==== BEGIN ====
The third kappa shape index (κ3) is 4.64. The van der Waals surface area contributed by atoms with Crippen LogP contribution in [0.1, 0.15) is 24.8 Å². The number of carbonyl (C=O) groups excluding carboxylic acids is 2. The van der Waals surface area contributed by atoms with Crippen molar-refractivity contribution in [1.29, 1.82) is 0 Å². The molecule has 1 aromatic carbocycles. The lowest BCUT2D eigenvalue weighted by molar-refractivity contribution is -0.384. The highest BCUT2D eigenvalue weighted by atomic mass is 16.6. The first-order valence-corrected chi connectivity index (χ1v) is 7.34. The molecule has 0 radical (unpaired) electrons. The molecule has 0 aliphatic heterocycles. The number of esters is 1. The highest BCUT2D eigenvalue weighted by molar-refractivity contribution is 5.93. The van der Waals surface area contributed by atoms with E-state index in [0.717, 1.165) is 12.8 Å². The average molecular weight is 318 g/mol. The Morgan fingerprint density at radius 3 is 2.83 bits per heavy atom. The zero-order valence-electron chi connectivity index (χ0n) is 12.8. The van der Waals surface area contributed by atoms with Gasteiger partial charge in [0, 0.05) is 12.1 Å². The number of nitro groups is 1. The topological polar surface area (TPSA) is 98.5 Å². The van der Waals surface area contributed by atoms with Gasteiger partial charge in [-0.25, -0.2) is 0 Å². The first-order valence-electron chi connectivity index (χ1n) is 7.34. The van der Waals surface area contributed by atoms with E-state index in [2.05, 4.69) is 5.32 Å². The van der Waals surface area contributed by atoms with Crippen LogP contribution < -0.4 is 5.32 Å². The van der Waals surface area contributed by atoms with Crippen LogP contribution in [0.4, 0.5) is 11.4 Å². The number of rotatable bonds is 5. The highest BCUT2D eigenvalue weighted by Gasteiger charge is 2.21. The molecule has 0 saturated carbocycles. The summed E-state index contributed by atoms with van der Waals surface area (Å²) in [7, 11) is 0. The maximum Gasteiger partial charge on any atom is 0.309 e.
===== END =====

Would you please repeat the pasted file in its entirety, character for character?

The third kappa shape index (κ3) is 4.64. The van der Waals surface area contributed by atoms with Crippen LogP contribution in [0.1, 0.15) is 24.8 Å². The number of carbonyl (C=O) groups excluding carboxylic acids is 2. The van der Waals surface area contributed by atoms with Crippen molar-refractivity contribution in [1.29, 1.82) is 0 Å². The molecule has 1 aromatic carbocycles. The lowest BCUT2D eigenvalue weighted by molar-refractivity contribution is -0.384. The highest BCUT2D eigenvalue weighted by atomic mass is 16.6. The first-order valence-corrected chi connectivity index (χ1v) is 7.34. The molecule has 0 radical (unpaired) electrons. The molecule has 0 aliphatic heterocycles. The number of esters is 1. The highest BCUT2D eigenvalue weighted by molar-refractivity contribution is 5.93. The van der Waals surface area contributed by atoms with E-state index in [0.717, 1.165) is 12.8 Å². The average molecular weight is 318 g/mol. The Morgan fingerprint density at radius 3 is 2.83 bits per heavy atom. The zero-order valence-electron chi connectivity index (χ0n) is 12.8. The van der Waals surface area contributed by atoms with Gasteiger partial charge in [0, 0.05) is 12.1 Å². The number of nitro groups is 1. The topological polar surface area (TPSA) is 98.5 Å². The van der Waals surface area contributed by atoms with Gasteiger partial charge in [-0.25, -0.2) is 0 Å². The first-order valence-electron chi connectivity index (χ1n) is 7.34. The van der Waals surface area contributed by atoms with E-state index in [2.05, 4.69) is 5.32 Å². The van der Waals surface area contributed by atoms with Crippen LogP contribution < -0.4 is 5.32 Å². The van der Waals surface area contributed by atoms with Crippen LogP contribution in [0.4, 0.5) is 11.4 Å². The number of rotatable bonds is 5. The highest BCUT2D eigenvalue weighted by Gasteiger charge is 2.21. The molecule has 0 saturated carbocycles. The summed E-state index contributed by atoms with van der Waals surface area (Å²) in [7, 11) is 0. The maximum Gasteiger partial charge on any atom is 0.309 e.